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Growers Move to Gut California’s Farm Labor Law

By David Bacon
La Prensa San Diego

When hundreds of people marched to the Los Angeles City Council last October, urging it to pass a resolution supporting a farm worker union fight taking place in California’s San Joaquin Valley, hardly anyone had ever heard the name of the company involved. That may not be the case much longer. Gerawan Farming, one of the country’s largest growers, with 5,000 people picking its grapes and peaches, is challenging the California law that makes farm workers’ union rights enforceable. Lining up behind Gerawan are national anti-union think tanks. What began as a local struggle by one grower family to avoid a union contract is getting bigger, and the stakes are getting much higher.

The Gerawan workers got the City Council’s support and, on February 10, the Los Angeles Unified School District Board of Education passed a resolution that went beyond just an encouraging statement. The LAUSD purchases Gerawan’s Prima label peaches and grapes through suppliers for 1,270 schools and 907,000 students. The LAUSD’s resolution, proposed by board member Steve Zimmer, requires the district to verify that Gerawan Farming is abiding by state labor laws, “and to immediately implement the agreement issued by the neutral mediator and the state of California.”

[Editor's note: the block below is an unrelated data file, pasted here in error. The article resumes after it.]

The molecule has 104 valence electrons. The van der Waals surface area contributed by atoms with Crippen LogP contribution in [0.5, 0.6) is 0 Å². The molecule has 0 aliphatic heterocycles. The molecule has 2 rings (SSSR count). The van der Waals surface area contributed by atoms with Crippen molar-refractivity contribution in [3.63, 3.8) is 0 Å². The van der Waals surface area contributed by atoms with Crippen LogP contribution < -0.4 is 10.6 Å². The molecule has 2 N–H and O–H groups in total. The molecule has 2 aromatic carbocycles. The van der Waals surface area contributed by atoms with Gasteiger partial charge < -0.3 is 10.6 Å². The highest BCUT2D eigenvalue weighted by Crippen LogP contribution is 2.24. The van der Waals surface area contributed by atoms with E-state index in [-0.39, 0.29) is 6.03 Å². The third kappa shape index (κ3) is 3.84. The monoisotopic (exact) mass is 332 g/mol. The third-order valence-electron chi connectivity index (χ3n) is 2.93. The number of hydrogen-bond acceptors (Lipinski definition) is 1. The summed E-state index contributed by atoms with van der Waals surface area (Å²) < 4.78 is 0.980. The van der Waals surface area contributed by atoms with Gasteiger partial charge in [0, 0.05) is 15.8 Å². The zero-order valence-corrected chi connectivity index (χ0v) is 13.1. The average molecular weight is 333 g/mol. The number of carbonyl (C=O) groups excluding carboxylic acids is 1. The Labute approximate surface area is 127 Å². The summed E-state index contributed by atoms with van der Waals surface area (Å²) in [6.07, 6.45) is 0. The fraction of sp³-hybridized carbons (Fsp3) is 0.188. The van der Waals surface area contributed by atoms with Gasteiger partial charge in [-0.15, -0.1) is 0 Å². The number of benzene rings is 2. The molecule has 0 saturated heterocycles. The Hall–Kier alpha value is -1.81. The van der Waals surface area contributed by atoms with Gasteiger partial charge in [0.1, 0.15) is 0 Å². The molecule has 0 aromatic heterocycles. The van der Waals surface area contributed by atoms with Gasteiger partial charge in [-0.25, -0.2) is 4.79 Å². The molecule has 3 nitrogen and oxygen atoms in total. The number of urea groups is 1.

Verifying compliance, however, may not be easy. In mid-March a hearing on Gerawan’s violations of the Agricultural Labor Relations Act (ALRA) ended after 104 days of testimony by 130 witnesses. According to the Agricultural Labor Relations’ Board’s general counsel, Sylvia Torres-Guillén, and its regional director in Visalia, Silas Shawver, Gera-wan mounted an intense campaign against the United Farm Workers after the union requested bargaining in October 2012. According to the board, Gerawan sought to “undermine the UFW’s status as its employees’ bargaining representative; to turn its employees against the union; to promote decertification of the UFW; and to prevent the UFW from ever representing its employees under a collective bargaining agreement.”

The conflict at Gerawan Farming has been building for 26 years. In 1990 over a thousand workers voted in a union election in its fields near Madera, in the San Joaquin Valley, choosing the United Farm Workers.

Five years after that election, having exhausted legal efforts to overturn it, Mike Gerawan finally sat down with UFW representatives. Instead of negotiating, however, he told them…

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